On Tuesday evening, September 24, the Longmont Observer was awarded the contract for Public Access TV Services by the Longmont City Council.
The final vote was 5 to 2, with Mayor Bagley and Councilmember Finley dissenting.
Several community members spoke at Public Invited to Be Heard, asking council to vote no on approving the contract.
For 37 years, public access television has been run by the Longmont Cable Trust. In 2018, the Longmont City Council asked city staff to initiate an RFP (Request for Proposals) process.
The RFP invited organizations and businesses to submit proposals based on a number of factors among which included utilizing the existing funds to meet community needs and to establish a sustainable business model to ensure that public access remains available to the Longmont community.
The Longmont Observer submitted a proposal to the City of Longmont in early June of 2019.
On Monday, June 17, 2019, City of Longmont Procurement Specialist Valerie Scott emailed Longmont Observer publisher Scott Converse that the City of Longmont evaluation team “would like to invite Longmont Observer to interview as a finalist on Monday, June 24, 2019 at 3:00 p.m”.
The email also stated that “Within the next few days, I [Valerie Scott] will forward details including an agenda for your interview and questions our team would like you to prepare to answer” and that the Longmont Observer should “prepare a 5-10 minute presentation about why the City should choose you, in the format of your choice (be as creative as you’d like). “
Here is the email in full:
Invitation to Interview: City of Longmont RFP-VS-19065
|Valerie Scott <email@example.com>||Jun 17, 2019, 3:19 PM|
Good afternoon, Scott:
After reviewing proposals received for RFP-VS-19065, PEG Access Television Services, the City of Longmont evaluation team would like to invite Longmont Observer to interview as a finalist on Monday, June 24, 2019 at 3:00 p.m. Please let me know if your team has any conflict with that interview time.
Within the next few days, I will forward details including an agenda for your interview and questions our team would like you to prepare to answer. We would like you to prepare a 5-10 minute presentation about why the City should choose you, in the format of your choice (be as creative as you’d like). There will be a computer, large display TV, and internet connection available in the interview room. If you have any questions, please let me know.
Valerie Scott, CPPB | Procurement Specialist
On Monday, June 24, the Longmont Observer presented to the City of Longmont evaluation team with the following presentation:
The following video was included in the presentation as an example of the types of training the Longmont Observer plans to provide and the quality of work people can expect to get out of the experience. In this particular situation, Adam Steininger had not worked with video before. He worked with several volunteers to film the Longmont Pride event and then produce the video. In total, Steininger spent roughly eight hours on the project.
The presentations were completed by each organization and the committee followed up with clarification questions. These are the answers submitted by the Longmont Observer:
On Monday, July 22, 2019, the City of Longmont notified the Longmont Observer via email that the “evaluation team has recommended awarding Longmont Observer for the City of Longmont RFP-VS-19065, Public, Educational, and Government Access Television Services” and that the City “would like to pursue contract negotiations with your team.”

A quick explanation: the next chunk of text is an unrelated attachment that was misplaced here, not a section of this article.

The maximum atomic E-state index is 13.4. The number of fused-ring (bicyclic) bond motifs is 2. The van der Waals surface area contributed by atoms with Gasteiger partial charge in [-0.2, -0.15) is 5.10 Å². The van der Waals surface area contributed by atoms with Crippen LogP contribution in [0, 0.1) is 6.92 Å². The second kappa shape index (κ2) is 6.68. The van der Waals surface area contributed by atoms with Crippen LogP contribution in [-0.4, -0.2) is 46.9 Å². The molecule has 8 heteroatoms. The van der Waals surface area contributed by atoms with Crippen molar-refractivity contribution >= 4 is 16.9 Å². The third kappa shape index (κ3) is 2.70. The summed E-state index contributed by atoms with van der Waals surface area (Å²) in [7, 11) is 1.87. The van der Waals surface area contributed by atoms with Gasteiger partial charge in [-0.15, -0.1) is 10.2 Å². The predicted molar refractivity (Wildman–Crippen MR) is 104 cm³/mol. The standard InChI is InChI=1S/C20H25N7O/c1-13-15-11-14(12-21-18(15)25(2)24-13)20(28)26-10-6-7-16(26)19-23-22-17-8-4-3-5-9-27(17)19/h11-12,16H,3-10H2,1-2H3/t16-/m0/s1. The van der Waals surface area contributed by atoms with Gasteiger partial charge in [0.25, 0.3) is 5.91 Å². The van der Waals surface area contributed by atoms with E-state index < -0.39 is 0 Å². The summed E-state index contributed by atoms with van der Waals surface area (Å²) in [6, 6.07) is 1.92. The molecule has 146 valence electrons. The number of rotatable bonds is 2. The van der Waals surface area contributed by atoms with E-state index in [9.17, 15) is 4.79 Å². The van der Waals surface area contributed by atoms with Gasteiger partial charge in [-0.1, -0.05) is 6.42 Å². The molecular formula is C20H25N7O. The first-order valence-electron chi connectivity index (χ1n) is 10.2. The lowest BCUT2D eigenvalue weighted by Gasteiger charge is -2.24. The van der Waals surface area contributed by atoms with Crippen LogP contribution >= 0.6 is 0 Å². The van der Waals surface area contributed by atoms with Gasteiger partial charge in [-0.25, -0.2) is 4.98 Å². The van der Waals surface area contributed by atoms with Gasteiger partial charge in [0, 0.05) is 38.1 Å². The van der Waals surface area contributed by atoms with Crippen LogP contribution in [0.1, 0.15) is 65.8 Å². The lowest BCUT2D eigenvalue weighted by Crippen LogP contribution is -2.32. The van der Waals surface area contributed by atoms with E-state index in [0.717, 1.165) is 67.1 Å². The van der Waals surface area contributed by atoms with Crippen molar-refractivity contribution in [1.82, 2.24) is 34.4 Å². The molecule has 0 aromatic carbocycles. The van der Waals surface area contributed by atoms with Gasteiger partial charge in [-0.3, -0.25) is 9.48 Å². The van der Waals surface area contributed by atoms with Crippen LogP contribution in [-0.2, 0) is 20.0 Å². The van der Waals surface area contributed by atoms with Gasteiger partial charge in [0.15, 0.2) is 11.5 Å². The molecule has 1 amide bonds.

The award document, as well as Scotts’ email, stated that “The undersigned understands and agrees that its status as the recommended awardee as well as discussions, negotiations and correspondence shall remain confidential between the City, its agents and assigns, and your company during the period leading up to the full execution of signed contract between the parties.”
From that moment on, the Longmont Observer was in negotiations with the City of Longmont for the public access television contract. The City made it clear that if the Longmont Observer spoke with anyone outside of City personnel, that the contract would be immediately voided.
Negotiations continued from late July until early September. Due to a line in the Longmont Municipal Code, RFPs issued for the Cable Trust and their resulting contracts would need to be approved by Longmont’s City Council.
At the time the Longmont City Council Agenda for September 24, 2019 was published, the public was made aware that the Longmont Observer was awarded the contract for Public, Educational, and Governmental (PEG) Access Television Services. The following are the documents provided in the agenda and to city council.
R-2019-92, A Resolution Of The Longmont City Council Approving The City Of Longmont, Services Contract, Proposal # RFP-VS-19065, For Public, Educational, And Governmental (PEG) Access Television Services was pulled from the consent agenda by Councilmember Bonnie Finley for discussion.
A presentation on the City of Longmont’s RFP process was made by Valerie Scott, procurement specialist. Here is that presentation, Scott’s full presentation is included in the video below.
Following the presentation, city council members engaged in conversation around R-2019-92.
Although the contract, topic, and city council decision were all public on September 24, 2019, the Longmont Observer was obligated to adhere to the confidentiality of the contract until the document was signed by Mayor Brian Bagley on Septemeber 25, 2019.
During the council meeting, Councilmember Finley brought up the topic of Scott Converse’s, publisher of the Longmont Observer, appointment on the Cable Trust Board and questions she had. She stated that allegations were made by Tim Chaffin, General Manager of the Cable Trust, indicating that Converse had looked at the RFP bid for the Cable Trust prior to submitting a bid from the Longmont Observer. Mayor Brian Bagley also commented on his concerns about the potential improprieties he’d heard.